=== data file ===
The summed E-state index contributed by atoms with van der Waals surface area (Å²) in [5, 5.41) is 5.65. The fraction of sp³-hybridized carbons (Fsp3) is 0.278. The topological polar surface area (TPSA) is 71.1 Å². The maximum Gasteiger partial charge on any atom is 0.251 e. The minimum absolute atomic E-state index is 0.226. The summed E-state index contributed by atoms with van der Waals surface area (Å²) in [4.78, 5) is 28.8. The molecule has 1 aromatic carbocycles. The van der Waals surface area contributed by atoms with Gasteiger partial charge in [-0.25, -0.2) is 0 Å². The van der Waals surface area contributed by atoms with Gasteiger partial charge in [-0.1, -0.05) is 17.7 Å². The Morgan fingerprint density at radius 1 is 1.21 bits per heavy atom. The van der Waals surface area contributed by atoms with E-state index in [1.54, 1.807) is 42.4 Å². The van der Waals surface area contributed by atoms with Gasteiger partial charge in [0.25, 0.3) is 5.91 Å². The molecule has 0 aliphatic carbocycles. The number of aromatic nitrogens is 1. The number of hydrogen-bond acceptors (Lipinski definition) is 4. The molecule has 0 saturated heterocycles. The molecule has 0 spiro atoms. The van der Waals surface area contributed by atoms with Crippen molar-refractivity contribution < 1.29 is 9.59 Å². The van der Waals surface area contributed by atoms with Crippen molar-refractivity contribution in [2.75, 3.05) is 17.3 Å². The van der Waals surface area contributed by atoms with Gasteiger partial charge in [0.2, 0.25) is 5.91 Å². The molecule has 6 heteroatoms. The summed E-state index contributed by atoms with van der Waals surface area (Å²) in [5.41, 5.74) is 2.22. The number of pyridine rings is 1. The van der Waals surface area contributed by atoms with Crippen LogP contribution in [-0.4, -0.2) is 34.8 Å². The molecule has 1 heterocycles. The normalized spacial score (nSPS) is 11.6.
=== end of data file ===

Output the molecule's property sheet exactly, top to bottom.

The summed E-state index contributed by atoms with van der Waals surface area (Å²) in [5, 5.41) is 5.65. The fraction of sp³-hybridized carbons (Fsp3) is 0.278. The topological polar surface area (TPSA) is 71.1 Å². The maximum Gasteiger partial charge on any atom is 0.251 e. The minimum absolute atomic E-state index is 0.226. The summed E-state index contributed by atoms with van der Waals surface area (Å²) in [4.78, 5) is 28.8. The molecule has 1 aromatic carbocycles. The van der Waals surface area contributed by atoms with Gasteiger partial charge in [-0.25, -0.2) is 0 Å². The van der Waals surface area contributed by atoms with Gasteiger partial charge in [-0.1, -0.05) is 17.7 Å². The Morgan fingerprint density at radius 1 is 1.21 bits per heavy atom. The van der Waals surface area contributed by atoms with E-state index in [1.54, 1.807) is 42.4 Å². The van der Waals surface area contributed by atoms with Gasteiger partial charge in [0.25, 0.3) is 5.91 Å². The molecule has 0 aliphatic carbocycles. The number of aromatic nitrogens is 1. The number of hydrogen-bond acceptors (Lipinski definition) is 4. The molecule has 0 saturated heterocycles. The molecule has 0 spiro atoms. The van der Waals surface area contributed by atoms with Crippen molar-refractivity contribution < 1.29 is 9.59 Å². The van der Waals surface area contributed by atoms with Crippen molar-refractivity contribution in [2.75, 3.05) is 17.3 Å². The van der Waals surface area contributed by atoms with Gasteiger partial charge in [0.2, 0.25) is 5.91 Å². The molecule has 6 heteroatoms. The summed E-state index contributed by atoms with van der Waals surface area (Å²) in [5.41, 5.74) is 2.22. The number of pyridine rings is 1. The van der Waals surface area contributed by atoms with Crippen LogP contribution in [-0.4, -0.2) is 34.8 Å². The molecule has 1 heterocycles. The normalized spacial score (nSPS) is 11.6.